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Weaving the Threads of Knowledge, Understanding and Acceptance with Self-Compassion, Kindness and Curiosity


One of the things I’ve really valued about my work developing my new training and model of neurodivergent wellbeing is that it has allowed me to really reflect on how I work with clients and what has been most valuable to them.

I love my 1:1 work as a therapist and supervisor and over the years of supporting other neurodivergent folks (and through my own journey) I have notice some themes that come up again and again.


Obviously, everyone’s experience is different, but these themes pop up enough for me to take notice, and when I started creating me resources and training to support this work, they provided a helpful structure for me to organise around. The three threads are Knowledge, Understanding and Acceptance and when they are woven together by compassion, kindness and curiosity they have the power to unlock new possibilities.





Knowledge

I’m a big believer in the power of knowledge, I’m always telling my children that I can only help if I know what’s going on.


When I begin working with new clients, we often start by getting curious and surveying the available data. This is loosely grouped into three separate strands:


  • Neurodivergence in general

  • How our own neurodivergence shows up for us

  • Our context (the external systems and structures we exist in e.g. family, work, society, culture, etc and our own internal values and beliefs



We tend to start with what we do know (which if you’ve been a high masker for a long time is easier said than done). In the beginning, we’re just getting a lay of the land, looking for any familiar landmarks to help guide us on our way.


For clients who may be wary of therapy or who need time to feel safe and comfortable, this curiosity without judgement can be a gentle start as they test the waters before jumping in.

Sometimes, the influence of neuro-normative ideals and other oppressive structures can skew the data. When this is uncovered in our survey, there may be an amount of unlearning to do as we re-evaluate and challenge some of these beliefs.


Letting go of old assumptions and internalised beliefs that do not align with our values can help to make space for a greater understanding of ourselves and our context from a place of compassion and kindness. It is the kindness that can help us to know what our needs really are.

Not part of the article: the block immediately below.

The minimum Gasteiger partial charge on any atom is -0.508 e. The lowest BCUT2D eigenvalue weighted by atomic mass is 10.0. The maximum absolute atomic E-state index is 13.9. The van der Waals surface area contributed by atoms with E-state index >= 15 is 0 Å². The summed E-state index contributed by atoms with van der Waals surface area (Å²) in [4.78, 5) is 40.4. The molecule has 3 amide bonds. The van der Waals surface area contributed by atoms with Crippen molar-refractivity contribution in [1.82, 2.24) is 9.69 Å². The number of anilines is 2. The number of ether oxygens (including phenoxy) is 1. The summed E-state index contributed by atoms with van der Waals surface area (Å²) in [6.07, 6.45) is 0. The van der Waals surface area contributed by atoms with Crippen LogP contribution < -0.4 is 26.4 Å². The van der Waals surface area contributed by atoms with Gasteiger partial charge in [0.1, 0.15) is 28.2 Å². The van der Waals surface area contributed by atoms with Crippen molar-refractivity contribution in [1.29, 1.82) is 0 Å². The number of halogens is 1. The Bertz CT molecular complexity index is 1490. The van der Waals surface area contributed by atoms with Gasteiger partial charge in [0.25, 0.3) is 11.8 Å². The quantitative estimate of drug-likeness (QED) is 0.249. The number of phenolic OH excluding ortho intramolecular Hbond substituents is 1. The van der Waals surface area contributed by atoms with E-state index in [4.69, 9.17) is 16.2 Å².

Understanding


While I love having knowledge just for the sake of it, to get the most from this data we have to understand what it means for us. To understand what it would mean to truly attend to our own needs.


What use is it to know we have auditory sensitivity if we don’t use it to make things easier for ourselves by wearing earplugs or limiting time in certain environments?

How helpful is it to know that many of societies expectations are based on neuro-normative beliefs that don’t work for my brain, if we still measure our self worth by the ability to meet them?


The understanding is what allows us to start thinking about how things might be different in the future. This thread isn’t necessarily about making changes, but it is about widening the pool of possibilities we allow ourselves to consider.


This is also the thread that has the most the potential for grief.

  • Grief for the life we thought we might have (if we just tried hard enough).

  • Grief for the different life we might have had if we had know about our neurodivergence sooner.

  • Grief for the the difficult and distressing situations we have experienced from living in a world that is not made for us.


Any change is a loss, even the ones we welcome and this new understanding can feel like a time of overwhelming change. But it is also an opportunity to weave in the thread of knowledge and rediscover parts of ourselves that may have been forgotten or left behind. Alongside the grief, there is also hope, and the possibility of joy.




Acceptance

I always think of this as the most magical thread, it reminds me of the below quote from Carl Rogers.

The curious paradox is that when I accept myself, just as I am, then I can change. Carl Rogers, On Becoming a Person

When we make peace with our own neurodivergence, when we can respond to it with kindness and compassion, then all sorts of things can become possible.

It is in these moments, where we give ourselves permission to attend to our own needs that we find alternative ways of doing things, or even allow ourselves to let go of them completely.

Obviously our context has a huge bearing on what might be practically possible, which is why that is such an important strand in the knowledge thread.

While some things may never be easy, once we accept ourselves as we are, we can give ourselves permission to curate the life that works for us.



When I write about them like this, as discrete steps, it always makes it sound like a nice, straightforward, linear journey.


But it isn’t, it’s lumpy and bumpy and messy.


It is the kindness, compassion and curiosity that allows us to do this work, to move between to move between the different threads at different times. We think we’ve sorted one part, only to discover we have to keep going back and re-learning (and unlearning), reminding ourselves of what is helpful.


Re-iterating the permissions we have already given ourselves.


The ability to be gentle with ourselves, to step away if it becomes too much. To hold it lightly as something new and fragile is uncovered. To meet our frustrations, sadness and anger with compassion even when they feel like they will overwhelm us.

But over time, it gets a little less tangled, and requires a little less maintenance as we start discover what sustainable balance looks like for us. And then we can begin to curate a life that works for us.

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